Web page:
My preference where bronze guides were fitted originally is to use aluminium bronze, or cast iron where this was used. The nice thing about cast iron guides is they can be finish lapped before fitting and the bore doesn't shrink down and hour-glass like a bronze guide heat-shrunk into an alloy head, so no need to re-hone after fitting.
My local stockist has Colisbro but the size range starts at 1/2", so plenty of expensive swarf. I've also used PB104, but this can be difficult to get hold of. Last year I was looking around for some C63000 bronze, which is popular in the USA for making guides but isn't easily found over here in the UK. The same with some of the manganese bronzes that are suitable for making guides - special order only and in larger quantities than I could use. The cast iron bar in smaller diameters seems to have disappeared. I used to buy down to 3/8" but 3/4" or even 1" is getting more common as the smallest stocked size.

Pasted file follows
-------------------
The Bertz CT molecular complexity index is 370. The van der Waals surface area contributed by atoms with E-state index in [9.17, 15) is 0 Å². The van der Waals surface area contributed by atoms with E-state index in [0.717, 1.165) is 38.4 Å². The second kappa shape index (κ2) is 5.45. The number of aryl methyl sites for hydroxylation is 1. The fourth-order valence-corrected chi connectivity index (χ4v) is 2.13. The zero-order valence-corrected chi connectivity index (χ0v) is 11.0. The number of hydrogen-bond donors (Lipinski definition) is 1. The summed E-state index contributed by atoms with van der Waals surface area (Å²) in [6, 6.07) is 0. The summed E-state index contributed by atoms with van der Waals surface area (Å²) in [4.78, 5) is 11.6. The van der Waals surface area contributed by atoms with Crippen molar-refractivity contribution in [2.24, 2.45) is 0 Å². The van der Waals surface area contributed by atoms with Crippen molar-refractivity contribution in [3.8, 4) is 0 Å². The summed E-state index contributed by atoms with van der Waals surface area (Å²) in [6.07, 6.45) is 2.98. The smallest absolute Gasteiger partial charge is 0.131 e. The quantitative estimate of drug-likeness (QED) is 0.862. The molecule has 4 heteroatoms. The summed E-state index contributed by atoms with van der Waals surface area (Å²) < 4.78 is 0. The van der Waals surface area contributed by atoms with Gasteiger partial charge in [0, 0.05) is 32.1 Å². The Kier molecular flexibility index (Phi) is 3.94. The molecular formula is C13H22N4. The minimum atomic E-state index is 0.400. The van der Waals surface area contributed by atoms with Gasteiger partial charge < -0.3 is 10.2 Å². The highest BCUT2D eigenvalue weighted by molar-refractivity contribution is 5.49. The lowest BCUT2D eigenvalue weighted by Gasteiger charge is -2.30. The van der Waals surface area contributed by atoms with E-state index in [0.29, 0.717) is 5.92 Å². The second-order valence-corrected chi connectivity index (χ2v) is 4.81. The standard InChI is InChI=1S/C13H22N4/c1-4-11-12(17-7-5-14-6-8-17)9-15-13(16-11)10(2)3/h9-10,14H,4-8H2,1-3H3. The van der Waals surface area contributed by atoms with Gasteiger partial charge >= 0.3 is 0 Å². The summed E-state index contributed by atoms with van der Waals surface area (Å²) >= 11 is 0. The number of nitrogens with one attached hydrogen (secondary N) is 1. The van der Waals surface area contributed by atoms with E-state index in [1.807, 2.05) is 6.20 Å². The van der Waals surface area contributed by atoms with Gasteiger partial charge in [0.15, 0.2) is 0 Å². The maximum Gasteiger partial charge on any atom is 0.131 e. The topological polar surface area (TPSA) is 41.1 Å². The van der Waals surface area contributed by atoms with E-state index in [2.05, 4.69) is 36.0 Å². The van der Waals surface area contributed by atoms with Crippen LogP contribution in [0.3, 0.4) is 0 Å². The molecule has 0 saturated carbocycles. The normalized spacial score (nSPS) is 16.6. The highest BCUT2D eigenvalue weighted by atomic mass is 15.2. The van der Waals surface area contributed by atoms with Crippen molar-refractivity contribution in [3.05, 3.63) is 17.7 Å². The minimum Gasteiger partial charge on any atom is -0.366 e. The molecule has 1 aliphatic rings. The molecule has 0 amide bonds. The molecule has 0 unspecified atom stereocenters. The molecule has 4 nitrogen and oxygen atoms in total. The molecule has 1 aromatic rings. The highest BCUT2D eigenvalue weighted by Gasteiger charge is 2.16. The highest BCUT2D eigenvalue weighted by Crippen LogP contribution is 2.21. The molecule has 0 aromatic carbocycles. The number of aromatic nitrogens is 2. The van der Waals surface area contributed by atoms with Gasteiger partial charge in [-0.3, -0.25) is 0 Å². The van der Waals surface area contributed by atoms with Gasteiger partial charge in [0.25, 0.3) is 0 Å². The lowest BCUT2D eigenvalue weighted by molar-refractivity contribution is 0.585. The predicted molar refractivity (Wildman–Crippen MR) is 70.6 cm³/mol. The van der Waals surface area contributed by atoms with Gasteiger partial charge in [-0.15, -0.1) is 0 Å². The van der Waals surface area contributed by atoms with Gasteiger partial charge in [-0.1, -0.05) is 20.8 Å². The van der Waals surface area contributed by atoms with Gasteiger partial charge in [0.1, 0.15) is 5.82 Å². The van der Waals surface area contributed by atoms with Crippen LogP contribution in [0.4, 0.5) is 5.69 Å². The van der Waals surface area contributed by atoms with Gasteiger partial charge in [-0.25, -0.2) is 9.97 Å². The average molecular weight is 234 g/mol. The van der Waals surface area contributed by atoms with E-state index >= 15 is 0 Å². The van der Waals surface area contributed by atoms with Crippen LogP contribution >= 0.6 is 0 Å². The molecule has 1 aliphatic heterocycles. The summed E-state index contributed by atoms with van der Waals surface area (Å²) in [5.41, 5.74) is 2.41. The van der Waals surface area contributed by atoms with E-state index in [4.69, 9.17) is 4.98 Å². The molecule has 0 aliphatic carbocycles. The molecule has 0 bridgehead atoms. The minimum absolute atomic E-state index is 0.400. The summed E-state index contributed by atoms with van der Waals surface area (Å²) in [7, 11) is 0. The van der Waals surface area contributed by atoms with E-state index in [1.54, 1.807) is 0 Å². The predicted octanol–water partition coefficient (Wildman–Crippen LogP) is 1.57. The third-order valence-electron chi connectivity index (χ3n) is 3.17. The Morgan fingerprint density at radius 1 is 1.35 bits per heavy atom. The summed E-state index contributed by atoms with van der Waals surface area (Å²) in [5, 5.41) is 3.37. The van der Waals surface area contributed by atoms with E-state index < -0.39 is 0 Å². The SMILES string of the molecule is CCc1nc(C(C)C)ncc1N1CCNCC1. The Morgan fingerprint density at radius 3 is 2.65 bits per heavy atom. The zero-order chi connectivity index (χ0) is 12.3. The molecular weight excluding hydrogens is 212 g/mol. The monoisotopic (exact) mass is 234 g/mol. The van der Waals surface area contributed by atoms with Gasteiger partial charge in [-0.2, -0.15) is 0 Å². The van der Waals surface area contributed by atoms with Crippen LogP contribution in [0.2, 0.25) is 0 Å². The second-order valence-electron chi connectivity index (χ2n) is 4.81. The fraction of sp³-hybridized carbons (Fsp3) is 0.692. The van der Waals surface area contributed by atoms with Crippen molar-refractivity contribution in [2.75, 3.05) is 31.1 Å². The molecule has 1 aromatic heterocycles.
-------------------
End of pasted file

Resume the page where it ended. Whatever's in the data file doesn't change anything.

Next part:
Did the machine shop make the guides? No parts availability for my engine so everything needs to be made or adapted. I did think of getting spiral inserts fitted, though. Which machine shop did you use?
I reference the seat off the guide bore but like to achieve a concentric guide to minimise material removal from the seat. My valve refacer finishes the valve head to within 0.01mm concentricity to the stem and I like guides to have no more runout than this. This makes for a seat that only needs a light dressing to restore the angles and seat width and no need to grind in the valves.